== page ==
As a team of 120 NDRF personnel prepares to leave Devamatha CMI Public School in Thrissur town to reach the marooned town of Ernakulam, the school principal places a request with them. “My parents and sister are stranded on the roof of their house in Ernakulam, would it be possible to find and rescue them?” he asks an NDRF commandant. “Send me the details of your parents and exact location on Whatsapp, we will see what can be done,” the commandant tells the priest, who has helped arrange a meal for the NDRF men.
In the last two days, principal Shaju Edamanna has made two attempts to travel with a teacher from the college to Ernakulam. “We had to return on both days because bridges connecting Ernakulam were flooded and the local authorities turned us back,” says Joel Francis, the teacher at Devamatha who tried to take Fr Edamanna to Ernakulam.
On Friday morning, after he returned to Thrissur, Fr Edamanna received information that 52 people were marooned at the Jerusalem Retreat Centre run by the CMI priests at Thalore, around 30 km from Thrissur. By afternoon, Fr Edamanna and other personnel had rescued all 52 staffers and pilgrims.
“The water started entering the centre on the evening of Independence Day, and rose to till the ceiling fan by Thursday evening. We had to move to the upper floors,” says Kochurani, an administrator of the CMI retreat centre as she arrived in Thrissur after being rescued by Fr Edapan and a rescue team.
“I was at the Jerusalem Centre the whole day, but my family is stranded in Ernakulam. I just managed to establish contact with them. They say they are safe. I hope they are not saying so just to make me feel better,” says Fr Edapan.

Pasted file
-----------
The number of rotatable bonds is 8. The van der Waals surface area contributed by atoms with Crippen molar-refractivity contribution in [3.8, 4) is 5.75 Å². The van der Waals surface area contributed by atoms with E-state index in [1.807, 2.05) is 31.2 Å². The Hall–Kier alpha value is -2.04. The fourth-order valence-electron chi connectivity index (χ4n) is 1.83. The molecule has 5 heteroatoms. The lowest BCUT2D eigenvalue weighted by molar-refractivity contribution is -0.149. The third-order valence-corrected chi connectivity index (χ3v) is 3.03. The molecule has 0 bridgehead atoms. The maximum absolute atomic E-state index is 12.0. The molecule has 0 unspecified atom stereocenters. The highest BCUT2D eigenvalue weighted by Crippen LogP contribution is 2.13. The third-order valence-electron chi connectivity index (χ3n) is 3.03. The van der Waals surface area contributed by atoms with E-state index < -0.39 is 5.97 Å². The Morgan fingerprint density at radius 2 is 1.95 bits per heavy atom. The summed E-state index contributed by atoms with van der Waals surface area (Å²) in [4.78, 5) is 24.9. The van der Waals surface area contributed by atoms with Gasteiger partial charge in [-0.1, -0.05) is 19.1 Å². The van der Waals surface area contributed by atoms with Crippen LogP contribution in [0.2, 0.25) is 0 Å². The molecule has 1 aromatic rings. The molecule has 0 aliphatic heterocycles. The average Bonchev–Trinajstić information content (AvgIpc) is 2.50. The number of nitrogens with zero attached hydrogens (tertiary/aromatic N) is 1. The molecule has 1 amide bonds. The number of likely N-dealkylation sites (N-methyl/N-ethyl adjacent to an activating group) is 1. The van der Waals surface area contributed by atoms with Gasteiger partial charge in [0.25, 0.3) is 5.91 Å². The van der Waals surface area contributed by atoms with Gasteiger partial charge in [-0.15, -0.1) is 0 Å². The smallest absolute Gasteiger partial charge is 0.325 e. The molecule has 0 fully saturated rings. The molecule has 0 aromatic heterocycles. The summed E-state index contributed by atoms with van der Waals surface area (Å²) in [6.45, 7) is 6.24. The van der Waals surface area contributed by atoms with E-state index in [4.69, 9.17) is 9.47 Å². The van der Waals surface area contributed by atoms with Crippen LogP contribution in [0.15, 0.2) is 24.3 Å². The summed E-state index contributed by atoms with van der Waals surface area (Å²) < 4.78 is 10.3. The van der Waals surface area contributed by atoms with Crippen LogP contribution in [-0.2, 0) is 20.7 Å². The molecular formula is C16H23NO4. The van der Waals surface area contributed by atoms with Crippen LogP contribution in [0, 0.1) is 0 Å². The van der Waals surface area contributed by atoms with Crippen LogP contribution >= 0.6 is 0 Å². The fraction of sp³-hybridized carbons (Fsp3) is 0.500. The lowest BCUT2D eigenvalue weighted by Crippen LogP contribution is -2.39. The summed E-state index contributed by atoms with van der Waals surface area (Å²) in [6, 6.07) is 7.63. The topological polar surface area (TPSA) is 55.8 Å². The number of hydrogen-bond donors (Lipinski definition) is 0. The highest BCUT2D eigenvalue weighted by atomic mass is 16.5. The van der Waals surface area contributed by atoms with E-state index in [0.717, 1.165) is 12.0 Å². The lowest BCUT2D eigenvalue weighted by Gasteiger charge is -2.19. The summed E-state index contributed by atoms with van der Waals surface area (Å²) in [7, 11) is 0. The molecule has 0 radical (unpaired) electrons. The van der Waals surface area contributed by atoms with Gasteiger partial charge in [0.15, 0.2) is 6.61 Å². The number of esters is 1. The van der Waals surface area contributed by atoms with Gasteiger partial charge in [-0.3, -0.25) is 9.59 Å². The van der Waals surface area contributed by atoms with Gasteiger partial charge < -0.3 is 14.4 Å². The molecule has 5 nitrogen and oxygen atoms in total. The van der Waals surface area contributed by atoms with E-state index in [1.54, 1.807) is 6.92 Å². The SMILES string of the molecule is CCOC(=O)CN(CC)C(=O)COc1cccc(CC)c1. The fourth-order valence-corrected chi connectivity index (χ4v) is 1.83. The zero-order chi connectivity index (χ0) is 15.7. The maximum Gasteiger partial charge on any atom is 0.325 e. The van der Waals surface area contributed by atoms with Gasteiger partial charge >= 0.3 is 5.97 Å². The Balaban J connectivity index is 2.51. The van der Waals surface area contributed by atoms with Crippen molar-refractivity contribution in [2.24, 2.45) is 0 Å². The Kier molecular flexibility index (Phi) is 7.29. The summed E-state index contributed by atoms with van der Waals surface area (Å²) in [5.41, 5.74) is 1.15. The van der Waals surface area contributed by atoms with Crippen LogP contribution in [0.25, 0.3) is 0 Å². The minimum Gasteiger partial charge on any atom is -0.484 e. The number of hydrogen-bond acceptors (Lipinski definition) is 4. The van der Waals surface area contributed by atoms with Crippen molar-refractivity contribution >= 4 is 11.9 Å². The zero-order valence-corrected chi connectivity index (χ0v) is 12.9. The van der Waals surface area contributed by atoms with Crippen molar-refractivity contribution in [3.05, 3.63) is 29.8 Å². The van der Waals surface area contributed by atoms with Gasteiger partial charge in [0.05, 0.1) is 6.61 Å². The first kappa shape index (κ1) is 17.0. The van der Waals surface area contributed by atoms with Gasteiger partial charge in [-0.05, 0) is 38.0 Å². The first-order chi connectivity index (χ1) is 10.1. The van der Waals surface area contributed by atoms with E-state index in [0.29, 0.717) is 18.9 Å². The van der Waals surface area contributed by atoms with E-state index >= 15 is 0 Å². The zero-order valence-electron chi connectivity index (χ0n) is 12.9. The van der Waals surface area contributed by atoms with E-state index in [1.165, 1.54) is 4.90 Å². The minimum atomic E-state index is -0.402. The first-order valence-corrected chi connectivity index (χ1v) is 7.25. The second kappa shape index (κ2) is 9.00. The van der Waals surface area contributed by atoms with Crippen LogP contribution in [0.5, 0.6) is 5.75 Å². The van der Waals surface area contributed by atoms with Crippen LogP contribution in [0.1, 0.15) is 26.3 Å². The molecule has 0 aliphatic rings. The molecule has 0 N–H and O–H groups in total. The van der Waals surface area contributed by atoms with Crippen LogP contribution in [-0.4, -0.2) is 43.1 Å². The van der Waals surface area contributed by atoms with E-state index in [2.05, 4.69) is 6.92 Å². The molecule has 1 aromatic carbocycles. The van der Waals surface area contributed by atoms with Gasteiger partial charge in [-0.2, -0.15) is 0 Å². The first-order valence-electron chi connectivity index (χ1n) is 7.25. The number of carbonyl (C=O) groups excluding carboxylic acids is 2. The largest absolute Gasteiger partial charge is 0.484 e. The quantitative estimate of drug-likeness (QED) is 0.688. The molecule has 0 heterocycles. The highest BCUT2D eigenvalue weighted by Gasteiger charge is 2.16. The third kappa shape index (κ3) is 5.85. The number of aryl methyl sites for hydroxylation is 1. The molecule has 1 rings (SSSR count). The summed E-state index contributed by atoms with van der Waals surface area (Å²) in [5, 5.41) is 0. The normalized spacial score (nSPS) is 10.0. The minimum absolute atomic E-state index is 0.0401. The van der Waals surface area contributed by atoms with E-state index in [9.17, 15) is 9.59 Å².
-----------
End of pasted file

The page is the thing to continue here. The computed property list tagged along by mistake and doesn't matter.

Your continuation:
With Thrissur town cut off from the rest of Kerala — like dozens of towns in the state — in the aftermath of the floods in the state last week, the relief camp at Devamatha College is one of the more than a dozen camps set up in the town in the last couple of days.
“There were 52 people stranded at the CMI centre, there were 20 nuns at a camp. They have all been rescued. There are 1,500 people stranded at the Divine Centre in Chalakudy. Helicopters have not been able to rescue them because they don’t have a flat roof. We hope the NDRF or police will rescue them,” says Francis, the teacher.
The release of water from Pichi as well as Vazhanji and Poomala dams is the reason Thrissur is flooded, say locals. “We never expected the water to rise above the ankle. It has never happened before. Water rising to chest height inside our houses was a shock,” says Shanta, a resident of the Scheduled Caste colony in Thrissur town, where 12 families were evacuated and put up at Kerala Varma College, one of the relief centres.